"Where did you learn this?" I asked dumbfounded.
"Up my sleeve!" He smiled and looked at me with a sense of pride. Apparently Joachim discovered this technique at a seminar he attended last year and found it very beneifcial for athletes and those with a lot of muscle mass to get through. It saves his hands as well!
After the massage, I booked another for next week. The massage was one of the best I've had. Not relaxing, but gosh, my legs felt like pillows afterwards (and they feel great today). It will do wonders for me if I keep repeating this weekly. The more you go to massage and work out the muscle soreness, the better your muscles are able to perform, and as I'm told, the less pain I will have while getting massage. I'll keep gritting my teeth until that happens!
I did have the rest of the day for recovery and warming up my body. Chuckie drove me over on his motorbike (he wanted to see if Joachim was all that he was cracked up to be) and we froze the whole way there and back. I'm being literal about this. WE FROZE. We looked and felt like Dumb and Dumber on their scooter escapades into "Aspin". Next time, I'll be covering my self head to toe with winter clothes. Winter clothes in California? Who knew!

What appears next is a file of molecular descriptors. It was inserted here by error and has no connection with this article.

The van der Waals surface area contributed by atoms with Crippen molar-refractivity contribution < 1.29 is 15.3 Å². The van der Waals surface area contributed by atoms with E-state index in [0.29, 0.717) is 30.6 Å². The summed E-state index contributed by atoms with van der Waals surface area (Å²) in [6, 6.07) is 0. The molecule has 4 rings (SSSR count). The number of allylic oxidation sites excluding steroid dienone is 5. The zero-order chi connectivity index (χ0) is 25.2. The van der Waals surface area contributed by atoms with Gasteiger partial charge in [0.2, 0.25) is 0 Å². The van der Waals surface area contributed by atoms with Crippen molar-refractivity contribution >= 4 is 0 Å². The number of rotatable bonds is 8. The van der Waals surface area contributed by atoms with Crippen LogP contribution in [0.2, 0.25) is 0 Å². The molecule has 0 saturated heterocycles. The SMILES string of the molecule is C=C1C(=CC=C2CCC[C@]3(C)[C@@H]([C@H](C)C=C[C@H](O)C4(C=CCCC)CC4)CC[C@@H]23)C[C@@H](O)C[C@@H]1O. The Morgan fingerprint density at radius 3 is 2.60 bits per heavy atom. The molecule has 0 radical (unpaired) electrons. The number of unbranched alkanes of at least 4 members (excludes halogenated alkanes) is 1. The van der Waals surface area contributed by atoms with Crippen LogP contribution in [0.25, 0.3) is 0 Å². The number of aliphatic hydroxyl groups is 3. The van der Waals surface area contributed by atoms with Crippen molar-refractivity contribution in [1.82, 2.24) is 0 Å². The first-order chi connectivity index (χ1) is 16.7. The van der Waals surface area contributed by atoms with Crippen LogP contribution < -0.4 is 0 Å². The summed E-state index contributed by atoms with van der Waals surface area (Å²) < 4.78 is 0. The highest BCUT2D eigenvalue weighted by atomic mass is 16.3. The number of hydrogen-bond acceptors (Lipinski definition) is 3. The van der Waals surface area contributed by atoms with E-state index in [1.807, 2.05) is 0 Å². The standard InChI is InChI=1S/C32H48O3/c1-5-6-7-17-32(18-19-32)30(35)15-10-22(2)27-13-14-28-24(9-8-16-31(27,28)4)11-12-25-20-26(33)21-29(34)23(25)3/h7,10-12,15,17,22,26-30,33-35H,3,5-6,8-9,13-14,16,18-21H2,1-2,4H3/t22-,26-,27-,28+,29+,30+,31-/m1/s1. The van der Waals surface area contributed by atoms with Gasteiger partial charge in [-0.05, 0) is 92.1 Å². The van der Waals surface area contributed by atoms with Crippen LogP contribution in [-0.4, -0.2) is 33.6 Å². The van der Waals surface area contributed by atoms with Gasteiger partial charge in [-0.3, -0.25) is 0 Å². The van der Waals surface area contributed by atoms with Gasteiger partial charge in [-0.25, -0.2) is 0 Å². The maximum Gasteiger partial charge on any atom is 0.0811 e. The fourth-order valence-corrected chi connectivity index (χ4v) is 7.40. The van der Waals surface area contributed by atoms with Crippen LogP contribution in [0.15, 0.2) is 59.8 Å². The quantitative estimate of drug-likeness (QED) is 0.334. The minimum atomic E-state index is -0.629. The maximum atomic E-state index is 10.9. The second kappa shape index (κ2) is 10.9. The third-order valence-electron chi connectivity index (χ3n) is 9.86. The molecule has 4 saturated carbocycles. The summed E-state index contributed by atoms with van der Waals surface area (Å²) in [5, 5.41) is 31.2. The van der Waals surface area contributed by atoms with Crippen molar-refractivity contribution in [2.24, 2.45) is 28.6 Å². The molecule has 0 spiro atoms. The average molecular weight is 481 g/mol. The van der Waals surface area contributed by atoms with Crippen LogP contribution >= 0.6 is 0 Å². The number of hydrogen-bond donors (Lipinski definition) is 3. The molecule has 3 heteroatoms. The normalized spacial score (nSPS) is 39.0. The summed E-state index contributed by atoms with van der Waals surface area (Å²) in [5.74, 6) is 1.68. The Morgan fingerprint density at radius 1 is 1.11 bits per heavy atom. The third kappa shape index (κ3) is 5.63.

Thursday, January 1, 2009
Well, sort of. I've learned a lot from Chuckie: how to train, race, and recover. I've learned never to give up the fight and how to be in better tune with my body. But I'd have to say, I'm still a rookie and will be for quite some time. There is a lot to learn in this sport.
I started the new year right by joining Chuckie and one of his local athletes for a long ride. It was a beautiful day here in California (high 70s). After 5 hours ride time I was ready to get off the bike. It's been my first long ride outdoors. Swimming is now going back to the bottom of the to-do list and I will start to build toward having a more balanced training approach. This week I've swum a mere few hundred yards, although hard! Finally, a chance to let my eyebrows grow back! That makeup is expensive!